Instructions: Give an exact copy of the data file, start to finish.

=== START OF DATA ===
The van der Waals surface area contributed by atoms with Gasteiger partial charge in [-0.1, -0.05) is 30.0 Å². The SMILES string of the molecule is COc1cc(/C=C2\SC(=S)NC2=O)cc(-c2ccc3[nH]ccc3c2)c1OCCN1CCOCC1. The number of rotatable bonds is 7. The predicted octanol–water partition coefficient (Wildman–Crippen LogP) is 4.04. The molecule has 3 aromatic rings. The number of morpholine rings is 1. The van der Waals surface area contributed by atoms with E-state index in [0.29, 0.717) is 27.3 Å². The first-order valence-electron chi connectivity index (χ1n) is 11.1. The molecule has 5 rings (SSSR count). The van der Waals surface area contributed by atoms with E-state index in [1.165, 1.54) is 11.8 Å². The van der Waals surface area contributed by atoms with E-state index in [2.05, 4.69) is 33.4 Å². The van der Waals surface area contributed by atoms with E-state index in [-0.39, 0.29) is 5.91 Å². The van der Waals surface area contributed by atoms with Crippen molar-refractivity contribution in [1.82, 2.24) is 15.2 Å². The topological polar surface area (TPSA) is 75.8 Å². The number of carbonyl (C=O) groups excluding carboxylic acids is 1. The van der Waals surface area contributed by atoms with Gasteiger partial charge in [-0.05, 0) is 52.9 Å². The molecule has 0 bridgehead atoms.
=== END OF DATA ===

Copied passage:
The van der Waals surface area contributed by atoms with Gasteiger partial charge in [-0.1, -0.05) is 30.0 Å². The SMILES string of the molecule is COc1cc(/C=C2\SC(=S)NC2=O)cc(-c2ccc3[nH]ccc3c2)c1OCCN1CCOCC1. The number of rotatable bonds is 7. The predicted octanol–water partition coefficient (Wildman–Crippen LogP) is 4.04. The molecule has 3 aromatic rings. The number of morpholine rings is 1. The van der Waals surface area contributed by atoms with E-state index in [0.29, 0.717) is 27.3 Å². The first-order valence-electron chi connectivity index (χ1n) is 11.1. The molecule has 5 rings (SSSR count). The van der Waals surface area contributed by atoms with E-state index in [1.165, 1.54) is 11.8 Å². The van der Waals surface area contributed by atoms with E-state index in [2.05, 4.69) is 33.4 Å². The van der Waals surface area contributed by atoms with E-state index in [-0.39, 0.29) is 5.91 Å². The van der Waals surface area contributed by atoms with Crippen molar-refractivity contribution in [1.82, 2.24) is 15.2 Å². The topological polar surface area (TPSA) is 75.8 Å². The number of carbonyl (C=O) groups excluding carboxylic acids is 1. The van der Waals surface area contributed by atoms with Gasteiger partial charge in [-0.05, 0) is 52.9 Å². The molecule has 0 bridgehead atoms.